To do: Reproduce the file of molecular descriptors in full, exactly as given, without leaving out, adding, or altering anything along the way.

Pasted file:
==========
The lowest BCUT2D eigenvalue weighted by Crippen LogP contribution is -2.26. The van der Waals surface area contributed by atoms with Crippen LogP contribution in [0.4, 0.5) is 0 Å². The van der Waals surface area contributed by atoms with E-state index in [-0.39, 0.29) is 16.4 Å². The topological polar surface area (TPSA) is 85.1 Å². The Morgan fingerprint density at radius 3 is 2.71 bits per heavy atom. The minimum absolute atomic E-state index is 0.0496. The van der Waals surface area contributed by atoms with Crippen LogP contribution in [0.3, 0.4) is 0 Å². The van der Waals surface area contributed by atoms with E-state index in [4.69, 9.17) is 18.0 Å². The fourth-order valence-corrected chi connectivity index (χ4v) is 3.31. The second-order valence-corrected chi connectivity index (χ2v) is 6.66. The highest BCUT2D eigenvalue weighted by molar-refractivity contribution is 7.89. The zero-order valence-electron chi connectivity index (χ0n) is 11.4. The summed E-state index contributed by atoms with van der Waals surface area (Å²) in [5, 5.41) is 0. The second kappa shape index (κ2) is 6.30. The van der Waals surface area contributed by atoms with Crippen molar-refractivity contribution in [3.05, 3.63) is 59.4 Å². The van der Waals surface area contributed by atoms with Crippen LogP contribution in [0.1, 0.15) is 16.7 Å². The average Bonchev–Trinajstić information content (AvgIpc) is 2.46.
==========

The lowest BCUT2D eigenvalue weighted by Crippen LogP contribution is -2.26. The van der Waals surface area contributed by atoms with Crippen LogP contribution in [0.4, 0.5) is 0 Å². The van der Waals surface area contributed by atoms with E-state index in [-0.39, 0.29) is 16.4 Å². The topological polar surface area (TPSA) is 85.1 Å². The Morgan fingerprint density at radius 3 is 2.71 bits per heavy atom. The minimum absolute atomic E-state index is 0.0496. The van der Waals surface area contributed by atoms with Crippen LogP contribution in [0.3, 0.4) is 0 Å². The van der Waals surface area contributed by atoms with E-state index in [4.69, 9.17) is 18.0 Å². The fourth-order valence-corrected chi connectivity index (χ4v) is 3.31. The second-order valence-corrected chi connectivity index (χ2v) is 6.66. The highest BCUT2D eigenvalue weighted by molar-refractivity contribution is 7.89. The zero-order valence-electron chi connectivity index (χ0n) is 11.4. The summed E-state index contributed by atoms with van der Waals surface area (Å²) in [5, 5.41) is 0. The second kappa shape index (κ2) is 6.30. The van der Waals surface area contributed by atoms with Crippen molar-refractivity contribution in [3.05, 3.63) is 59.4 Å². The van der Waals surface area contributed by atoms with Crippen LogP contribution in [0.1, 0.15) is 16.7 Å². The average Bonchev–Trinajstić information content (AvgIpc) is 2.46.